Unchecked boxes at parking
lots, could they be bombs?
By Shweta Srinivasan
Delhi, Dec 9 (IANS) Deftly manoeuvring my car, I squeezed
it inside a packed parking lot in the capital's busy Nehru
Place commercial complex. My eyes fell on rows of motorcycles
and scooters - many with suspicious looking cardboard boxes
strapped on them. A nice little place I thought to plant a
bomb. I shivered.
recent months, bomb hoaxes at Nehru Place and at the Intercontinental
Hotel nearby have been rampant.
asked a parking attendant: "What is the security like?
Are these unattended boxes checked?"
reply came with a shrug: "The vehicles belong to people
attendants were only concerned with stuffing cars into the
inadequate spaces of the municipality-run parking lot. Over
300 motorcycles and a thousand cars are jammed into these
parking lots at any time of the day.
situation was just as lax at the underground multi-level parking
lot at Palika Bazaar in Connaught Place, the very heart of
security guard handed me a digitally generated ticket. I drove
the car down to the second rung. The car park, in a buzzing
commercial hub, is the oldest of its kind in the capital.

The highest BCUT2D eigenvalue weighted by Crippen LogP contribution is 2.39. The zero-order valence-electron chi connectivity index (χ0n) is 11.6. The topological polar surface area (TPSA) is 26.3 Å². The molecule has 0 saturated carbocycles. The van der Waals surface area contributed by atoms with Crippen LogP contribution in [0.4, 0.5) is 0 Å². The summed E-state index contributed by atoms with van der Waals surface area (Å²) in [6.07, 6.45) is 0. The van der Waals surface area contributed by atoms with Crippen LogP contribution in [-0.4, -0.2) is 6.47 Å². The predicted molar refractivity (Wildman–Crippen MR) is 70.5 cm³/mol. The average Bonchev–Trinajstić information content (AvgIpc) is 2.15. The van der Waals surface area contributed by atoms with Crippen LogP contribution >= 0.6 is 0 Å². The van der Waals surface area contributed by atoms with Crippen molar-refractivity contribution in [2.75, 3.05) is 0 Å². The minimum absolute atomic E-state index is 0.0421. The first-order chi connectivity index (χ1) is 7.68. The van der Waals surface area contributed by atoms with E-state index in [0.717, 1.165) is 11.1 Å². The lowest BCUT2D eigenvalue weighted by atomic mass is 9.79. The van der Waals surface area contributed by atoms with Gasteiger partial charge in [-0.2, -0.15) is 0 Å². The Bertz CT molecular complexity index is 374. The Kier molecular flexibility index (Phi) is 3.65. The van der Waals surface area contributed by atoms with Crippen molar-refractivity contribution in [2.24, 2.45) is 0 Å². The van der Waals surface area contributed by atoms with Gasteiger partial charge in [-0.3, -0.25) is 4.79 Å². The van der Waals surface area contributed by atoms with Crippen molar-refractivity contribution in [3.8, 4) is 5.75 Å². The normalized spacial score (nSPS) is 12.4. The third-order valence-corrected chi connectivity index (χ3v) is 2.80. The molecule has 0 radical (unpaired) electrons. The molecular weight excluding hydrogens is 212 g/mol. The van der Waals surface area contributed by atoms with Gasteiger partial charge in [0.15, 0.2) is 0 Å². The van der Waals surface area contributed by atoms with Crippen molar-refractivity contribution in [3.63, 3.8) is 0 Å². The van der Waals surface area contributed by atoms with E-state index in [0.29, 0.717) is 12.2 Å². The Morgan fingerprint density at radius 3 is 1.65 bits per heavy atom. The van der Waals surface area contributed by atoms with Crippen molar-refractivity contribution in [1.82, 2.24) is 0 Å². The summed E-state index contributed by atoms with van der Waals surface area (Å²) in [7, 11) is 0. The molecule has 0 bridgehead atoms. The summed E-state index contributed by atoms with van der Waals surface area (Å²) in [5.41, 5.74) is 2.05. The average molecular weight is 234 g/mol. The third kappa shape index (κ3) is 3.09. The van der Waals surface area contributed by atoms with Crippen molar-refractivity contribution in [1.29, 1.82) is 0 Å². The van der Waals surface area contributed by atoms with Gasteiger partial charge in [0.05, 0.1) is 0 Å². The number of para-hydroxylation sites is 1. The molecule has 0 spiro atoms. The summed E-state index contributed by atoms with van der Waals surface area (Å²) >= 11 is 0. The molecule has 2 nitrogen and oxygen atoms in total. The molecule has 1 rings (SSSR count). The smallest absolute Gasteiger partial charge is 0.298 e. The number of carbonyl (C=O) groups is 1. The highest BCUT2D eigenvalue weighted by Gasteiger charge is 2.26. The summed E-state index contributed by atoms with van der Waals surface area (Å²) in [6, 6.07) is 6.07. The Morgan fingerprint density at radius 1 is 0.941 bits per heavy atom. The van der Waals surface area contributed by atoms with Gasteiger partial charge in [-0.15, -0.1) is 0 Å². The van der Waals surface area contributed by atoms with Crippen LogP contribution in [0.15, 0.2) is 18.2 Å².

guard let me drive through without checking my car but he
did check the one behind. Even in that case, all he gave was
a casual glance into the contents of the boot.
Place was one of the three markets in Delhi that were rocked
by bomb blasts Sep 13 killing 24 people in the city.
saw a few dusty CCTVs at the entry points. Are they monitored?
The attendant was clueless. "Humein kuch nahin pata (I
don't know anything)."
away, in south Delhi's hugely popular Sarojini Nagar market,
I found cars parked helter-skelter along the main road. It
was here that a powerful bomb in October 2005 claimed 62 lives
a day before Diwali.
drove my car into the parking lot near a school, close to
the perennially crowded vegetable market.
parking attendant was all of 13 years.
wanted to know if the cars were checked at all. Initially
shy, he opened up: "We have been briefed to report anything
suspicious. Some policemen come every two hours with an inverted
mirror and scan the bottom of the cars. In peak hours even
that is rare."
the underground parking near the Delhi Police headquarters,
the situation was worse. The dingy lot looked eerie, though
it was afternoon.
wanted to park my car there because I assumed it would be
well guarded. But there was not even a single guard.
the slots full, I managed to insert my car between two other
cars precariously parked on a slope. A teenage boy with a
bunch of clinkering keys came running out of nowhere and handed
me a parking ticket.
boy admitted that cars were not checked. He added cheekily:
"Don't worry, your car won't get stolen."
recalled that stolen vehicles had been used in most cases
I walked out, I noticed two constables sipping tea, armed
with batons. An hour later, when I returned to take my car
out, they were still sipping tea.